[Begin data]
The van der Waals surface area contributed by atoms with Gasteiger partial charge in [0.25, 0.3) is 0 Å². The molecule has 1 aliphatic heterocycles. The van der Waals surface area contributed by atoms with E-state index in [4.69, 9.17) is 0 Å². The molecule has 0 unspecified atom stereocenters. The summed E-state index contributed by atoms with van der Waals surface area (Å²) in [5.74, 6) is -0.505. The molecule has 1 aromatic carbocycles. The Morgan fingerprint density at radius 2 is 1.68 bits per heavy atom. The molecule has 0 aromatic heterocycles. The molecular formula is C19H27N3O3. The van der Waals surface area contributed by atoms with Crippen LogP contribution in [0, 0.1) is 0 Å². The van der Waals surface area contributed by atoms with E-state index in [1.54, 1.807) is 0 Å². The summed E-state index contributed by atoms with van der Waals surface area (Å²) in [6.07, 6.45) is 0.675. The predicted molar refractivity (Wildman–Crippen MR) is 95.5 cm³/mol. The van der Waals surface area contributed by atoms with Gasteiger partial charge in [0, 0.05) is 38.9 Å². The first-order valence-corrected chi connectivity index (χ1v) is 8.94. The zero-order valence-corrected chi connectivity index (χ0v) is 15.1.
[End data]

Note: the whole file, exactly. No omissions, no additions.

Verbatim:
The van der Waals surface area contributed by atoms with Gasteiger partial charge in [0.25, 0.3) is 0 Å². The molecule has 1 aliphatic heterocycles. The van der Waals surface area contributed by atoms with E-state index in [4.69, 9.17) is 0 Å². The molecule has 0 unspecified atom stereocenters. The summed E-state index contributed by atoms with van der Waals surface area (Å²) in [5.74, 6) is -0.505. The molecule has 1 aromatic carbocycles. The Morgan fingerprint density at radius 2 is 1.68 bits per heavy atom. The molecule has 0 aromatic heterocycles. The molecular formula is C19H27N3O3. The van der Waals surface area contributed by atoms with Crippen LogP contribution in [0, 0.1) is 0 Å². The van der Waals surface area contributed by atoms with E-state index in [1.54, 1.807) is 0 Å². The summed E-state index contributed by atoms with van der Waals surface area (Å²) in [6.07, 6.45) is 0.675. The predicted molar refractivity (Wildman–Crippen MR) is 95.5 cm³/mol. The van der Waals surface area contributed by atoms with Gasteiger partial charge in [0, 0.05) is 38.9 Å². The first-order valence-corrected chi connectivity index (χ1v) is 8.94. The zero-order valence-corrected chi connectivity index (χ0v) is 15.1.